You had to know this would be on the list somewhere. Everyone has woken up with morning breath, that unpleasant odor that visits your mouth after a good night's sleep. There is a good reason behind this. Saliva production slows down while you sleep. It's made worse when you breathe through your mouth while you sleep, or if you snore. Some medications can make it worse, too, which makes this problem especially aggressive among the elderly, who tend to be on several medications.
The solution to this is quite simple. The National Health Service in England suggests you brush right before bed without eating or drinking anything afterwards. To make sure you're doing your all, be sure to brush your tongue as well.
This may seem obvious at first glance, but do you know why garlic and similar foods leave your breath in such an awful state? Besides that, why does garlic breath last so very long—even resisting the tooth brush? The answer to both questions comes down to sulfur.
Doctors discovered in the 1930s that garlic can cause bad breath without ever entering the mouth. A patient was fed garlic soup through a feeding tube and hours later, the patient's breath wreaked of garlic. That's because some of the compounds within garlic last a long time in the bloodstream, and they end up in your lungs when you exhale. It can also be sweated out.
Believe it or not, there's an easy solution to garlic breath, provided you have some mint or an apple handy. Chewing on either mint or an apple can neutralize the chemical compounds in garlic. Other foods that help include milk, parsley, lemon juice, and green tea.
Sometimes oral health problems leave your breath reeking. And sometimes bad breath can be a clue that there are larger health problems that need addressing. When you have persistent bad breath, this is one symptom of gum disease. Other signs include bleeding gums that are red and swollen. A periodontist can help with various treatments that may include the use of ultrasound, radiography, and dental implants.
Cigarette smoking can lead to offensive mouth odors on several fronts. The first is the smell of burnt tobacco, which is commonly offensive to nonsmokers. The second is smoke's tendency to dry the mouth, which leaves it without bacteria-cleansing saliva. Finally, cigarette smoking has been linked to gum disease, which is another source of bad breath.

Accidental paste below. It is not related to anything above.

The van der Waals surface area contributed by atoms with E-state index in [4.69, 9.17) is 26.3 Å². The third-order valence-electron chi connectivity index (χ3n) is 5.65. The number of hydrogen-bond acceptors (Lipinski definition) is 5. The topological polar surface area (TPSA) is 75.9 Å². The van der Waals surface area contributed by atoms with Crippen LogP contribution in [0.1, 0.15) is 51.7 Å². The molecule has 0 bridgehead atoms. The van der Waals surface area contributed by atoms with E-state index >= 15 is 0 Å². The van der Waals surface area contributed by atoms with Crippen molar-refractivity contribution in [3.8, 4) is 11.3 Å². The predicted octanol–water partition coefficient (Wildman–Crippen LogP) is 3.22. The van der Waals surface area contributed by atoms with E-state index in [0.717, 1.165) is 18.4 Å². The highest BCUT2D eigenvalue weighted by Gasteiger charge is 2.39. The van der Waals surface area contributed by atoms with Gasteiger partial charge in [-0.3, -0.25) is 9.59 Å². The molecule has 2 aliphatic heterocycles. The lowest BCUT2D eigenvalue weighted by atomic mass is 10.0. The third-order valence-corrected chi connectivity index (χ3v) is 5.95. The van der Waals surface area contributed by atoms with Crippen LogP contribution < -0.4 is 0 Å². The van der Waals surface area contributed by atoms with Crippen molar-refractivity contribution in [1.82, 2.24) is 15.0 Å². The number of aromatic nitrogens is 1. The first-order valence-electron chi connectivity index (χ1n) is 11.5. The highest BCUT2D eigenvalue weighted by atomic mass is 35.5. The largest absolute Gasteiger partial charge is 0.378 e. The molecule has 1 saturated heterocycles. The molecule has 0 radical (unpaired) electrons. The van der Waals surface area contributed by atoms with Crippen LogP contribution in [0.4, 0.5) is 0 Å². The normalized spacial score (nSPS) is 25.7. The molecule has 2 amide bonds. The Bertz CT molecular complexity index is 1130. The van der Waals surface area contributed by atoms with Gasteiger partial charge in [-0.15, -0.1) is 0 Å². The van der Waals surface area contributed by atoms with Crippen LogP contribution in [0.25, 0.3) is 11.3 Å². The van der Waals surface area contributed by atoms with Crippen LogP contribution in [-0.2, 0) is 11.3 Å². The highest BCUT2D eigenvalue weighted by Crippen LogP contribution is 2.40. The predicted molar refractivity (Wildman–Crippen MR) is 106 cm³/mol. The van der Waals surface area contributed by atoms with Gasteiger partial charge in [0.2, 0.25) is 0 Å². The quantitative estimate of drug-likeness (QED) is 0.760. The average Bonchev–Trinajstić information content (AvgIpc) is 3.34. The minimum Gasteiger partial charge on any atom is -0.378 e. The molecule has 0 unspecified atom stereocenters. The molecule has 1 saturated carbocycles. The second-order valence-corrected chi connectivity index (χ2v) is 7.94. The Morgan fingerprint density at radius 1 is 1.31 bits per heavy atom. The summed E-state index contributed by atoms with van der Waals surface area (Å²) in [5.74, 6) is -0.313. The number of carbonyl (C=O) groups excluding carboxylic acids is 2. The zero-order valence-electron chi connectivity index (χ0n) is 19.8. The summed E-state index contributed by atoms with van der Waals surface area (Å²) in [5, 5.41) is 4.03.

Quitting smoking is infamously challenging, but enormously beneficial to your health. If you don't smoke, don't start. And if you do, talk to your doctor about effective strategies for quitting.
Dentures are not that different from natural teeth when it comes to cleaning. Both need to be cleaned every day to avoid halitosis and other health concerns. Dentures should be brushed just like teeth—and don't neglect the soft tissue in your mouth, too, such as the tongue and the roof of your mouth.
You'll need to take one extra step to ensure pleasant breath if you wear dentures, though. That extra step is to remember to remove them at night by placing them in a glass of water. The water is important—without it, your dentures can warp, and ill-fitting dentures are liable to leave spaces for odorous bacteria to collect and grow.
IMAGES PROVIDED BY:
- American Academy of Periodontology: “Dispelling myths about gum disease: the truth behind healthy teeth and gums.”
- American Dental Association: “Bad breath: 6 causes (and 7 solutions),” “Brushing Your Teeth," “Dentures," “Smoking and tobacco.”
- The American Journal of Clinical Nutrition: “Breath acetone is a reliable indicator of ketosis in adults consuming ketogenic meals.”
- Canadian Society of Intestinal Research: “H. pylori and halitosis.”
- Fox News Health: “4 surprising foods that give you bad breath.”
- Harvard Medical School: “Low-Carb, High-Protein Diets.”
- Journal of General Internal Medicine: “Self-reported halitosis and gastro-esophageal reflux disease in the general population.”
- Mayo Clinic: “Postnasal drip not usually related to bad breath.”
- National Health Service: “Bad breath (halitosis),” “How to stop your breath smelling in the morning.”
- NIH: “Dental carries (tooth decay) in adults (age 20 to 64).”
- Popular Science: “Why is it so hard to get rid of garlic breath?”
- Scientific American: “To beat bad breath, keep the bacteria in your mouth happy.”